26 February 2020


Joel 2:12–19

2 Corinthians 5:20b—6:10

Matthew 6:1–6, 16–21


Return to the Lord Your God with All Your Heart, for He Has Reconciled You to Himself


     On Ash Wednesday, we come down from the mountain with Jesus and set our face toward His cross and Passion in Jerusalem. We make our pilgrimage with Him by way of repentance, and thus we return to our dying and rising in Holy Baptism. Christ Jesus, “who knew no sin,” became our sin, so that by His death we are released from sin and in His resurrection we “become the righteousness of God” (2 Cor. 5:21). As God has thereby reconciled the world to Himself in Christ, “now is the favorable time; behold, now is the day of salvation” (2 Cor. 6:2). He has provided the sacrificial Lamb, and He has left “a blessing behind him, a grain offering and a drink offering” (Joel 2:14) in the Eucharist. He summons us to return to Him with all our heart because He is “gracious and merciful, slow to anger, and abounding in steadfast love” (Joel 2:13). We do so with faith and confidence in Him, and so we pray to Him as our Father, give to the needy from a heart of love, and fast for the sake of repentance (Matt. 6:3–4, 6, 17–18).


23 February 2020


Exodus 24:8–18

2 Peter 1:16–21

Matthew 17:1–9


God Manifests His Glory in the Body of Christ Jesus, Transfigured for Us by His Cross


     The Transfiguration confirms “the prophetic word … to which you will do well to pay attention as to a lamp shining in a dark place” (2 Peter 1:19). The divine glory of Jesus is manifested in the word of His apostles, who were “eyewitnesses of his majesty” (2 Peter 1:16). “He was transfigured before them, and his face shone like the sun” (Matt. 17:2). Moses and Elijah witnessed the fulfillment of the Old Testament in this Lord Jesus, and the Father testified concerning Him: “This is my beloved Son, with whom I am well pleased” (Matt. 17:5). By His own blood, shed on the cross, Jesus makes and seals the new covenant with us. Hence, “the appearance of the glory of the Lord” is no longer “like a devouring fire” (Ex. 24:17), but it is graciously revealed in His own body. As “Aaron, Nadab, and Abihu, and seventy of the elders of Israel” went up the mountain with Moses and “beheld God, and ate and drank” (Ex. 24:9, 11), we also behold the Lord our God in Christ Jesus, and we abide with Him as we eat and drink His body and blood at the altar.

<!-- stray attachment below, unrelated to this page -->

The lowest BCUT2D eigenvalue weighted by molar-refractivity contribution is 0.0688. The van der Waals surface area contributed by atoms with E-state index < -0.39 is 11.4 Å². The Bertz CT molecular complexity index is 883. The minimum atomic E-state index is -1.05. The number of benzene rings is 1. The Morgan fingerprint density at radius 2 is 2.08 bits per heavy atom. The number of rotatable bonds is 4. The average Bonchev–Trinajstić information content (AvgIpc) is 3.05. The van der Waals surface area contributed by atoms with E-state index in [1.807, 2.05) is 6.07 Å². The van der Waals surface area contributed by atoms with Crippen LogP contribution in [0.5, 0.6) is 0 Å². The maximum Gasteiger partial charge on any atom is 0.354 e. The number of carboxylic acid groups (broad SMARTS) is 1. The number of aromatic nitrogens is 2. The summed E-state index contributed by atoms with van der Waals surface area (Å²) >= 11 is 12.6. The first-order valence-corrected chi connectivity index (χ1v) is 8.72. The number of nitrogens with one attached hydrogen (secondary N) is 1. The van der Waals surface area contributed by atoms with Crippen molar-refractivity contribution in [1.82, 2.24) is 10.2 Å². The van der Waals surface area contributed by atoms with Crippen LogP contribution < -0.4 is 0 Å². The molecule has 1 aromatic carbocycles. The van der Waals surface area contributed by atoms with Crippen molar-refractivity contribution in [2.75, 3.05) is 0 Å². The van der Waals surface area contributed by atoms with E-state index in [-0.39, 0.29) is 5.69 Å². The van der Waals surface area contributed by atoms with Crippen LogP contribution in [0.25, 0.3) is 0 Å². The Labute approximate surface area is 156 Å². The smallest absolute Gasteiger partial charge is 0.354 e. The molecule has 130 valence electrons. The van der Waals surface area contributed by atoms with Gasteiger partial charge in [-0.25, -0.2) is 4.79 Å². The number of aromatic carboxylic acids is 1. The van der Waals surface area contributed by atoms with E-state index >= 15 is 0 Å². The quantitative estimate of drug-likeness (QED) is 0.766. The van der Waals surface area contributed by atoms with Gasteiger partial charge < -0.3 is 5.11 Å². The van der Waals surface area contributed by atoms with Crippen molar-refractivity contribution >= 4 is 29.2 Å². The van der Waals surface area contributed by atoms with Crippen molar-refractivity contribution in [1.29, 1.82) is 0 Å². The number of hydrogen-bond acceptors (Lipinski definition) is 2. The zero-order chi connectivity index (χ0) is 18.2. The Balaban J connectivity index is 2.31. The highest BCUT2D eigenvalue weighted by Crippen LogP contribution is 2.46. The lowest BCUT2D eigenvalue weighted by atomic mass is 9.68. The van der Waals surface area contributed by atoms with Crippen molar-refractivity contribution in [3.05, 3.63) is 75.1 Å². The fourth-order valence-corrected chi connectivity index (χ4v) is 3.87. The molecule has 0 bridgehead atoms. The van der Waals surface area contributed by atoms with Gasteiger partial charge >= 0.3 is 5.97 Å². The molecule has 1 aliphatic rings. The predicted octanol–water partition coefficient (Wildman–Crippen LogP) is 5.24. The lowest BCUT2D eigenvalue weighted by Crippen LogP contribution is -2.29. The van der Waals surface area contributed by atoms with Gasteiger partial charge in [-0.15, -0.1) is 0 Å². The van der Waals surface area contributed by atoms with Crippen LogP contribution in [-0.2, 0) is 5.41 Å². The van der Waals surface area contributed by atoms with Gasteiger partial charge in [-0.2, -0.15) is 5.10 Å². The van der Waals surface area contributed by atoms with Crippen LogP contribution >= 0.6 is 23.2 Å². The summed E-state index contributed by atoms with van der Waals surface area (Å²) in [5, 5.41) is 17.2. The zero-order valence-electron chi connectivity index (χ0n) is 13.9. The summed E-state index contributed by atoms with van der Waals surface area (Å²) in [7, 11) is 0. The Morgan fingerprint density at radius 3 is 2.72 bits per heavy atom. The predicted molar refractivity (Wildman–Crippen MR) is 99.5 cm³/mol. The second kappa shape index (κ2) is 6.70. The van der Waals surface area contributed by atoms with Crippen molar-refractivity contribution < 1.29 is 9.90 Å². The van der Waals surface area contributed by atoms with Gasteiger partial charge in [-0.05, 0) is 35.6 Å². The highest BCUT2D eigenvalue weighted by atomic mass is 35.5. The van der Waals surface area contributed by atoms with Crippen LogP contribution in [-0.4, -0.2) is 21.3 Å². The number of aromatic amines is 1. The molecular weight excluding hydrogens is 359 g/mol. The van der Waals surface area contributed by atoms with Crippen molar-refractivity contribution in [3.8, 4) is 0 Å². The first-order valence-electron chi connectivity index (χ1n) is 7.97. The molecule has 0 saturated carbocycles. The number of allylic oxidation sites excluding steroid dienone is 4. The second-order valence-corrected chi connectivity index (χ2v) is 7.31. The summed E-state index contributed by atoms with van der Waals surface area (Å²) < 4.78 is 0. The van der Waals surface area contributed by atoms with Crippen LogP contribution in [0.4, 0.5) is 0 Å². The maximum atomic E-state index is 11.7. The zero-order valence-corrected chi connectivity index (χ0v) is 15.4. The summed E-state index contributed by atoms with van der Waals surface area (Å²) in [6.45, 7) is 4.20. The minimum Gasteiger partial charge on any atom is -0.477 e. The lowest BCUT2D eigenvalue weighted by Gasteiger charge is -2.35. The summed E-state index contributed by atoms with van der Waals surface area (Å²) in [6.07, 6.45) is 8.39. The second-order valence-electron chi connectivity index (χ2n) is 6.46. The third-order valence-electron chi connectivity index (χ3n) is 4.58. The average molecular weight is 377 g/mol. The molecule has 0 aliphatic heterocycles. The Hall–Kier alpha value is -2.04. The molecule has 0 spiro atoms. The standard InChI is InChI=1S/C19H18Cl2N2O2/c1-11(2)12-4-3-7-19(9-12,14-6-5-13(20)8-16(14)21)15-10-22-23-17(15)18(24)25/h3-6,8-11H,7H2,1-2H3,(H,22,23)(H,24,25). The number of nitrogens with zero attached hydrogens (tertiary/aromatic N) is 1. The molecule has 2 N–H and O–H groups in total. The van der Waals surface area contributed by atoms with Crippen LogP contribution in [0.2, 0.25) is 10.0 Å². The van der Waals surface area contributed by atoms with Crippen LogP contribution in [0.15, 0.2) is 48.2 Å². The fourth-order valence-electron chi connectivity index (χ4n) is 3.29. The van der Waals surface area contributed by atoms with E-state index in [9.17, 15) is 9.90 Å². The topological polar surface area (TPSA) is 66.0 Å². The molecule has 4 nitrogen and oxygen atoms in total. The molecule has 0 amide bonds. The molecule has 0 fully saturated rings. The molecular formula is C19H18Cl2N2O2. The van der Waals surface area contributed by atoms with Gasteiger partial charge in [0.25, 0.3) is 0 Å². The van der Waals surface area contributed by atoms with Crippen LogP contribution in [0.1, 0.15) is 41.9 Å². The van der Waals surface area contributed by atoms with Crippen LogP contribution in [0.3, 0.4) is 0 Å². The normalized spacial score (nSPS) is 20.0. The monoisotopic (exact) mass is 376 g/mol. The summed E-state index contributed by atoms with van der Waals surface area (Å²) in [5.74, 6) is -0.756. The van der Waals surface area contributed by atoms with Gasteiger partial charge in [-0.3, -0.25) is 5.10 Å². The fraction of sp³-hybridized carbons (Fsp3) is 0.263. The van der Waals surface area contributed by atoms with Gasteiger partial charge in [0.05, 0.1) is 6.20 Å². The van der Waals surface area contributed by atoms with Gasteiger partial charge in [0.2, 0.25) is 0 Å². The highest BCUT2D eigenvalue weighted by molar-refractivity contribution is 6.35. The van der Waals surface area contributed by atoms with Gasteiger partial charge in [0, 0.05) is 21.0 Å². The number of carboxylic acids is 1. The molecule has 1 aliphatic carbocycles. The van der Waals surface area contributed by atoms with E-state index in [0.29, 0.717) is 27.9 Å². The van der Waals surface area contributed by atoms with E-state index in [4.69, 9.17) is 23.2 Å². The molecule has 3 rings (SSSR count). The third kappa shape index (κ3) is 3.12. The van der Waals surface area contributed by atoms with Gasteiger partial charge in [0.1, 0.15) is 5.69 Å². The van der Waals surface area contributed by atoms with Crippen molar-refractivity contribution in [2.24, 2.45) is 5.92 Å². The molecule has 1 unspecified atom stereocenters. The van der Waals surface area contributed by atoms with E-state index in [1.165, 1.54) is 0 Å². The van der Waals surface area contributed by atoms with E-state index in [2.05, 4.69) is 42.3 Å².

Sixth Sunday After Epiphany

16 February 2020


Deuteronomy 30:15–20

1 Corinthians 3:1–9

Matthew 5:21–37


Christ Sets Life Before Us so that We Can Walk in His Ways

     The God who reveals Himself in His incarnate Son promises life and blessing to all who obey His commandments “by loving the Lord your God, by walking in his ways, and by keeping his commandments and his statutes and his rules” (Deut. 30:16). However, we are “people of the flesh” and “infants in Christ” (1 Cor. 3:1), among whom “there is jealousy and strife” (1 Cor. 3:3). Jesus must instruct us against the human ways of anger, adultery, divorce and false witness (Matt. 5:21–37), because all who live in these ways “shall surely perish” (Deut. 30:18). On the cross, He died to forgive our sins and free us from the ways of curse and death. Since Jesus Christ is our “life and length of days” (Deut. 30:20), we can be reconciled to our brother, live in chastity and marital faithfulness, and speak with honesty. He who serves from His cross also offers His gift of reconciliation at His altar, and we can be at peace with our brothers and sisters in Christ who are “God’s field, God’s building” (1 Cor. 3:9).



Fifth Sunday After Epiphany

9 February 2020

Time of the Church:                Epiphany / Fifth Sunday After Epiphany

Color:                                    Green

Divine Service:                       Setting III

Introit:                                   Psalm 119: 9 – 16  antiphon: verse 12